What Do Your Blood Pressure Numbers Really Mean?
Your complete guide to what those two numbers are telling you about your heart
Put a thermometer in your mouth and it’s pretty easy for you to determine whether your temperature is too high. Slap a blood pressure cuff on your arm, however, and it’s not quite as clear if the reading’s a real problem.
That’s because blood pressure numbers aren’t as intuitive. What the heck does 120/70 or 130/80 really mean?
The readings might sound like gibberish, but it actually can benefit you to broaden your understanding of them—and how it affects your heart.
What Is Considered High Blood Pressure?
First, a breakdown of what your reading entails. The top number is your systolic pressure, or the pressure that arises from your heart pumping blood into your bloodstream, says Kevin Campbell, M.D., an assistant professor of cardiology at the University of North Carolina.
The bottom number is your diastolic pressure. That’s the relaxation phase of the pumping process, when your heart’s ventricle is filling and getting ready to take in the next pump.
Both numbers are important to your heart health. A normal blood pressure reading will clock in below 120/80.
To put it another way, your systolic will be below 120 and your diastolic will be below 80.
(Low blood pressure, called hypotension, occurs when your reading measures lower than 90/60. Generally, it’s not a medical problem unless it’s associated with another medical condition, or causes symptoms like as dizziness, fainting, or fatigue.)
If your reading hits between 120-139/80-89, you have what’s considered prehypertension. If it reaches above that benchmark, you have hypertension, or full-fledged high blood pressure.
High blood pressure is divvied up into two categories: 140-159/90-99 is stage one hypertension, and 160/100 or higher is stage two hypertension, a more serious condition.
It generally takes three readings to be formally diagnosed with prehypertension or hypertension. If your first reading comes back high, your doctor might have you come back in for a recheck in a week or two.
Why Is High Blood Pressure So Bad?
High blood pressure means your heart has to pump more forcefully to move your blood throughout your body. Over time, this damages your vessels, which makes them more likely to become clogged when fat in your blood—LDL, or bad cholesterol—rolls on through.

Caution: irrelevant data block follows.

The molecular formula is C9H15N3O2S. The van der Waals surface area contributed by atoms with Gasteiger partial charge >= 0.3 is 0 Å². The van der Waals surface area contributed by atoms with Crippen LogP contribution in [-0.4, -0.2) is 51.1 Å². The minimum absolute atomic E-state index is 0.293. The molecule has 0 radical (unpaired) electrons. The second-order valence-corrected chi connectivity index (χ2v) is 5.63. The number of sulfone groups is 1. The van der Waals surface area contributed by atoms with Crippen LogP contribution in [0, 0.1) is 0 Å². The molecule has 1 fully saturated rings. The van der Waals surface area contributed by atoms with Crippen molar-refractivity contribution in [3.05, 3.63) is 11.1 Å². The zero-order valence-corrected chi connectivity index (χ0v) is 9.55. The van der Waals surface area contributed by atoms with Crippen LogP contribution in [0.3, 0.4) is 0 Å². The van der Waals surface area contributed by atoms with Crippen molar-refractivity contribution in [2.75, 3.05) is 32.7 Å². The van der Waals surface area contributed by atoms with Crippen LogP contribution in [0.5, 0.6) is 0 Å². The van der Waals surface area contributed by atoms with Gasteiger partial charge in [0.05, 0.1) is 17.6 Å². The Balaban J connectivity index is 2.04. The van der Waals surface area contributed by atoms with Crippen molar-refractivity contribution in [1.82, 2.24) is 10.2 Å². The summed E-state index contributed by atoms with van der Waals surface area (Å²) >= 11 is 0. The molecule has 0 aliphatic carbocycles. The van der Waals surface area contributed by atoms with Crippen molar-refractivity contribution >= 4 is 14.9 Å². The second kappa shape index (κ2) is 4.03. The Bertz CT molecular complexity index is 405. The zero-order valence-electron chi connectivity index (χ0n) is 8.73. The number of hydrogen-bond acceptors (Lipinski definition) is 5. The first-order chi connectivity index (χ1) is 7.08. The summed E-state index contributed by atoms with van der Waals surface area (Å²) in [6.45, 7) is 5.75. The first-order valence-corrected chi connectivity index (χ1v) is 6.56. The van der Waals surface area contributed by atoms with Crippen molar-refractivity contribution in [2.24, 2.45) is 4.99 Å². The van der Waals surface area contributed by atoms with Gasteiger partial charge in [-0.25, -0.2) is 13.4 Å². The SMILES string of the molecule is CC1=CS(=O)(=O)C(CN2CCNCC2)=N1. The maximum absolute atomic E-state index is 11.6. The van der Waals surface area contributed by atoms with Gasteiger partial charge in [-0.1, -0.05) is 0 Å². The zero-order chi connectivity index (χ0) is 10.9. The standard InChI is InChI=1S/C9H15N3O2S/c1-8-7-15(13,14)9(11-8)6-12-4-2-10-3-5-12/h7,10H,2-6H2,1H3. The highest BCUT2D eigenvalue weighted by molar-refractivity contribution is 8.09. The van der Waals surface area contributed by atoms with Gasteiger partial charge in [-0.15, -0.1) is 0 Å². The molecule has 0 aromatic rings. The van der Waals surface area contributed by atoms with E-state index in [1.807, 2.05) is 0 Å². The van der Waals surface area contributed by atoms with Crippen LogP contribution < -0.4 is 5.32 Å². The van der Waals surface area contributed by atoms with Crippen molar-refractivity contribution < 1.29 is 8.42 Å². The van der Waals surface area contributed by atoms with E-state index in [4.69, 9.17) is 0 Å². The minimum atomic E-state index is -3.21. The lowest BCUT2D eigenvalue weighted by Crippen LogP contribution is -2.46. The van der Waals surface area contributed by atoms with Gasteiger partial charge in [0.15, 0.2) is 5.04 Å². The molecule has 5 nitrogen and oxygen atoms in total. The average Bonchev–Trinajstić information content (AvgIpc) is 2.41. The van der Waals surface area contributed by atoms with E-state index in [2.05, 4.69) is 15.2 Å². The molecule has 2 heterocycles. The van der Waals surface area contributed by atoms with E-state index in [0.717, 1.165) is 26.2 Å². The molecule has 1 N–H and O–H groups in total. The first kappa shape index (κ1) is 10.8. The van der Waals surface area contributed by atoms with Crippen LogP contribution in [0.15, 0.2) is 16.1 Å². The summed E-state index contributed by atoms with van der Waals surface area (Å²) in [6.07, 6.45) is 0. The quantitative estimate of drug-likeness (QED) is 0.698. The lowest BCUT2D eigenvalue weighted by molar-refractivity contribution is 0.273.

As a result, plaque builds up in your arteries, which triggers inflammation throughout your body that can harm your heart, kidneys, brain, and blood vessels. This inflammation raises your risk of heart attack, stroke, kidney disease, and other serious conditions.
“What’s happening is the rest of the body is feeling the effects of the higher pressure,” says Kevin Dunsky, M.D., director of cardiovascular practice development at Mount Sinai. “The higher it is, the more pounding the body is taking.”
High blood pressure probably won’t cause you to die today, but it’s not setting you up for a very long—or healthy—future.
That’s because the cumulative effects of years of this problem can damage your body, says Dr. Campbell. Some issues, like harm to your vessels, can be reversed, but other problems, like damage to your kidneys may be permanent.
The goal of treatment, then, is to keep it from getting worse—or prevent such damage in the first place.
What Can You Do If Your Blood Pressure Is High?
If you’re in the pre-hypertensive range, lifestyle modifications are likely your first-line treatment.
Minimizing added salt, losing weight if you’re carrying extra pounds, not smoking, and exercising can all help reduce and maintain your blood pressure before real damage occurs.
If your numbers aren’t back to a normal range within three to six months, medication might be necessary, says Dr. Dunsky.
With full-blown hypertension, those lifestyle modifications may be used in conjunction with medication as a first-line of treatment.
Your doctor may prescribe beta blockers, diuretics, calcium blockers, ACE inhibitors, or ARBs. These drugs all have different mechanisms, says Dr. Dunsky, but they mainly help to dilate the arteries and decrease the work of the heart.
If your blood pressure is super-high, though, that’s a medical emergency. Readings higher than 180/110 indicate hypertensive crisis, which can cause any unknown aneurisms or blood vessel abnormalities in the brain to rupture, leading to a hemorrhagic, or bleeding, stroke.
Your doctor will likely send you to the ER, where they can quickly lower your blood pressure by BP medication through an IV, says Dr. Campbell.